To Cumbria. At the invitation of Dan Heery of Cybermoor, a technology-based social business. Dan is also Chair of Cumbria Social Enterprise Partnership.
Last Monday, Cumbria felt a long way away. I wasn't looking forward to the drive or the pile of email on my return. But I was glad I went. Cumbria, on a bright morning, is a blessing. I wound through Ambleside then Grasmere, home of Wordsworth. I can now see where the poems came from. My heart soared too, quite unexpectedly. There is something heavenly there.
I arrived in Keswick along with about a hundred others. The Lakes cover a massive area but people know each other and there is a villagey atmosphere - in a good way. My speech seemed to go down well. My message about the recession is to beat it by seeing it as a once-in-a-lifetime opportunity to push the social business message. And, of course, to create a brilliant new offer for our times. Times when people are crying out for something they can trust.
During one speech I drift a little and start reading Liam Black's piece in Social Enterprise. He's clearly as spooked as I am by what's going on, where it is all going and what's going to happened afterwards. Plenty of social enterprises are going down he says and, of course, he's right. Because we are no better prepared than anyone else for what's coming. The final bubble to burst will be Government spending. That will be the one which hits us hardest because, at the end of the day, loads of us either do business with the Government or (still) get large subsidies from it. Liam generally calls things right. He also writes brilliant stuff and should, in my view, be writing for the Times or FT.
The best bits of the day happen during my `surgery'. I am set up at a table where people can come to discuss their challenges. Here I meet two elderly women (both at least 75)from Workington who saved the town's museum by taking it over from the council who were about to closed it. `We have a few dinosaurs to slay' one of them tells me before asking me to email a pdf of my presentation to her.
Then I meet Carl Hodge, a former RAF man who is business development guy for South Lakeland Society for the Blind. He's asking me if I think he should do an MBA. Judging by what he's achieved in a short time, I think he should be teaching on one. He's set up three trading companies, including a braille translation business which he bought out. He should be a case-study to send to charities who don't think they have any commercial potential. The word social entrepreneur could never be better applied.
Friday and I am in the North West, seeing the irrepressible Rob Harris of Advocacy Experience. Rob owns this business but is is very much a blended value entity - a social business in my view but it probably wouldn't get the Kitemark. Rob and I exchange views about how our own sector will come through the coming public sector recession. He shares my views about the lean times ahead. We both believe we're going to have to reinvent advocacy services that offer the same outcomes and quality but for at least 20% less cost. Its a tough square to circle but we both have ideas we're excited about.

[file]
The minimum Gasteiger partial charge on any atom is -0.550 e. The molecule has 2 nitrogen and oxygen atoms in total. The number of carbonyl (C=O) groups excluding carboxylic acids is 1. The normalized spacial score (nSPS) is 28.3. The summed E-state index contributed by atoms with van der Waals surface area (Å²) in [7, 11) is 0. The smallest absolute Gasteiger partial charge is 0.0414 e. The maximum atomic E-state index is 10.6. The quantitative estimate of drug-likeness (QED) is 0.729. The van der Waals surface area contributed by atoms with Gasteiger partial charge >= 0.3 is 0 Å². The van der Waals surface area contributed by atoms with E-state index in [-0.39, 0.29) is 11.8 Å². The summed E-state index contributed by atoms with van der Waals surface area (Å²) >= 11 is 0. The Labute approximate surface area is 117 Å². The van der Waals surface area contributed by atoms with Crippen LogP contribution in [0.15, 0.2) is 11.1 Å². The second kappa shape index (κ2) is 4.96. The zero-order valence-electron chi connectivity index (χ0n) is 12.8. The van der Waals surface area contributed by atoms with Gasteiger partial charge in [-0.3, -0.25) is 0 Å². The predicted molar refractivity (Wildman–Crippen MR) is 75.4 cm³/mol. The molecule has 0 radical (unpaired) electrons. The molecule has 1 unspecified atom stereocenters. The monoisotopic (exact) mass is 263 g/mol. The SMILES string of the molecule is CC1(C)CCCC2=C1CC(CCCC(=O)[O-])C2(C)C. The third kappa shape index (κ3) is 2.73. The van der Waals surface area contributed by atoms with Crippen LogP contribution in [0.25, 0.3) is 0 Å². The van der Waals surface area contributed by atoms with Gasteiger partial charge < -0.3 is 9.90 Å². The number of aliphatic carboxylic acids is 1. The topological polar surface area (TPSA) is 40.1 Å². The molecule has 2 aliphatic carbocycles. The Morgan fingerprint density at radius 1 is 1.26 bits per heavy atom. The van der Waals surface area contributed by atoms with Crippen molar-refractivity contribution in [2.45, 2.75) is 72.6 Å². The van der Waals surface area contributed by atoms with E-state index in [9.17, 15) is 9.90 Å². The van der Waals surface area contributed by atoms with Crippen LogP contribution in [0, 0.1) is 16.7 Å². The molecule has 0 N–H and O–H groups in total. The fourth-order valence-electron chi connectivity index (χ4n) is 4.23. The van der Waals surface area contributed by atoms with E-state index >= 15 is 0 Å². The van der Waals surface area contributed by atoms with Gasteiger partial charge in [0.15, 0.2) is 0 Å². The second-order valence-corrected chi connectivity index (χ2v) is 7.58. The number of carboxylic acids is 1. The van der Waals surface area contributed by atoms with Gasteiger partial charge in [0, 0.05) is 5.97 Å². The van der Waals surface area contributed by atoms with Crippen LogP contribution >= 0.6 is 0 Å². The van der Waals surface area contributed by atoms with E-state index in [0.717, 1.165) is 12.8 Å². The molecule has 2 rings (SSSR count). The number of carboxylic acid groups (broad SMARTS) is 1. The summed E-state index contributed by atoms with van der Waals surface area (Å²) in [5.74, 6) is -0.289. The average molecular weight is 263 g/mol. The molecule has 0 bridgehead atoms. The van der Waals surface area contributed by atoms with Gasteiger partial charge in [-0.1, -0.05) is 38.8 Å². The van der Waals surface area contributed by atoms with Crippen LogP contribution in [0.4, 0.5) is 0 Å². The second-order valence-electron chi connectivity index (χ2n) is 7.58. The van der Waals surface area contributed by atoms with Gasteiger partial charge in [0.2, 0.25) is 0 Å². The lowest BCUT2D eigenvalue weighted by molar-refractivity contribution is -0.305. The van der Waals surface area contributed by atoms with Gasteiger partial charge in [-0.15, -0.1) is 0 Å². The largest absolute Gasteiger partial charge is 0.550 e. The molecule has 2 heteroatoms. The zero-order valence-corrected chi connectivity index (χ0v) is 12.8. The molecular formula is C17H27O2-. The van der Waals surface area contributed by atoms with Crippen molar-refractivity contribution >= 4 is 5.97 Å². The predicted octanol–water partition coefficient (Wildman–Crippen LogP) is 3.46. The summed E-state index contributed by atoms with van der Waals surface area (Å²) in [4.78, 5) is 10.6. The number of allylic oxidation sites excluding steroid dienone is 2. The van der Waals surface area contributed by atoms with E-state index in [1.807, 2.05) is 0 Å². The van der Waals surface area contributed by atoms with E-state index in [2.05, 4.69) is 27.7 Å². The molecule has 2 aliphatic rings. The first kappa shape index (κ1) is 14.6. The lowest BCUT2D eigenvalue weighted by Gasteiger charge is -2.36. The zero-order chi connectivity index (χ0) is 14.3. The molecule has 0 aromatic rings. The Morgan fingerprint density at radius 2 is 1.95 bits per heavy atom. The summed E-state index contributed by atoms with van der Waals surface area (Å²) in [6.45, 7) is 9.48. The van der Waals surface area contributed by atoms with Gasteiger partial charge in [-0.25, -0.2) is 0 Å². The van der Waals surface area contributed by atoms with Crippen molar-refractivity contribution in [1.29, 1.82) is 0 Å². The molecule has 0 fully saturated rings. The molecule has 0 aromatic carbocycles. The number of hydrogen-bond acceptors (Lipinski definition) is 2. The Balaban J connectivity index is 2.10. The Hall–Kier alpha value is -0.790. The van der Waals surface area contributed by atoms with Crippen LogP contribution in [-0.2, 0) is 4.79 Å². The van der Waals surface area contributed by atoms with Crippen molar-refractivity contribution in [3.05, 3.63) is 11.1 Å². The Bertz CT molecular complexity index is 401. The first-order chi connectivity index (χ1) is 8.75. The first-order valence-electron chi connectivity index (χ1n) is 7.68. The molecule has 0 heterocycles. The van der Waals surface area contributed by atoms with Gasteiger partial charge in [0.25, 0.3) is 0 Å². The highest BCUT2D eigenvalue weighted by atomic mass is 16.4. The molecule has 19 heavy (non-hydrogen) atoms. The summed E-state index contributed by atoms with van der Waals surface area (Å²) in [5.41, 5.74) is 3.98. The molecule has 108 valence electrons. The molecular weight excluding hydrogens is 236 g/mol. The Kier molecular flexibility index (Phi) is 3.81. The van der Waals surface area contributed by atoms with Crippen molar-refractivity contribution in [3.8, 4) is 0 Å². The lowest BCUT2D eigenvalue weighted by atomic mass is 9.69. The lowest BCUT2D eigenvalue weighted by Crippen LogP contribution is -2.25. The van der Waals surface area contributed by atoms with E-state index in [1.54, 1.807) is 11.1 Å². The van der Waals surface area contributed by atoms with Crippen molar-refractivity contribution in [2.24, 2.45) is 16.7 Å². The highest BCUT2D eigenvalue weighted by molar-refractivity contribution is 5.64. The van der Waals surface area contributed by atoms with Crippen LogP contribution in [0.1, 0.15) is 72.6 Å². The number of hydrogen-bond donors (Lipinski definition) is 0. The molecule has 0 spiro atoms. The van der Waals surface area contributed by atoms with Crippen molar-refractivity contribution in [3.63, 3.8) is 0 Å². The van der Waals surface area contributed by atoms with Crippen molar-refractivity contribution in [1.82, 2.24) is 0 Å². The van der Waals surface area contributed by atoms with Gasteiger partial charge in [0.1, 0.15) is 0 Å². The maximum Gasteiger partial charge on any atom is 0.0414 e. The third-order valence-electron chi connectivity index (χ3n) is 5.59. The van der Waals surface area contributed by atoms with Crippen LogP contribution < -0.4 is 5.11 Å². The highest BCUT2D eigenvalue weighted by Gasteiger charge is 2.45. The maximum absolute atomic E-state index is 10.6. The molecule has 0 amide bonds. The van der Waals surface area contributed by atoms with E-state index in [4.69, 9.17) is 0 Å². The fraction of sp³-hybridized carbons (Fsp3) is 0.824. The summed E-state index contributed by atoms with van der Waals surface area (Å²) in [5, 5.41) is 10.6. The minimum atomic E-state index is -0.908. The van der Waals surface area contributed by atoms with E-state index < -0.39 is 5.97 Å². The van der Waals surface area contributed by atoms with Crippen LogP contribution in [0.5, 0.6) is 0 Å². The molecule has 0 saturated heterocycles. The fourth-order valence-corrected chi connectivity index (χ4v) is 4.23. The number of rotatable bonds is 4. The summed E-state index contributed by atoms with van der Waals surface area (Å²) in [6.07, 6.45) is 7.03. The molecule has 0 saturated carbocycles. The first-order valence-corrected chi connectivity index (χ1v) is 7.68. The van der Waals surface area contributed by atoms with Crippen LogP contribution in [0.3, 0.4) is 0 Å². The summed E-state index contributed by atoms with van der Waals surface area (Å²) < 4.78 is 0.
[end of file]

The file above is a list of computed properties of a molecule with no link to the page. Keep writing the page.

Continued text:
Lunch with the excellent Matt Stevenson-Dodd at a lovely eaterie in the unlikely environs of suburban Warrington. There is a lot to do at his place and a lot hangs on how the organisation fares this next year. His quality will, I think, see him through, but its a tough assignment and he will need nerves of steel to deal with deep-seated issues, topped off, of course, by the recession.
On the way back, the phone rings. Its my exuberant business development director Paul Morrish. We have won another major tender, this time in Suffolk, in partnership with Out and About, a brilliant charity based in Eastern England. This brings to £2 million the new business Paul and his new team have brought in this quarter. After two extremely poor quarters this is a big relief. Paul is, of course, a big factor in this, though he would, being him, share the credit generously. To keep slogging away through a dark winter, losing time and again takes both guts and balls. Paul has both (!) and I am delighted for him.
So why, then, you might ask, am I still worrying about the recession if my sales are through the roof? Well, dear reader, it is because the party, for now, is still going on in the public sector. This is the last bubble to burst but the pin will be pricked in 2010, mark my words. If you want a feeling for how it will be look over the Irish Sea. A 6% drop in GDP. Unemployment at 15%. Public spending slashed. House prices down a third on peak. And that's just this year. Perhaps we won't get it quite so bad, but that's what's coming. I do not joke when I say to my people that we have two years, top, to secure the future of this organisation and its mission.
Oddly, I feel quite energised about it. I like white-knuckle rides.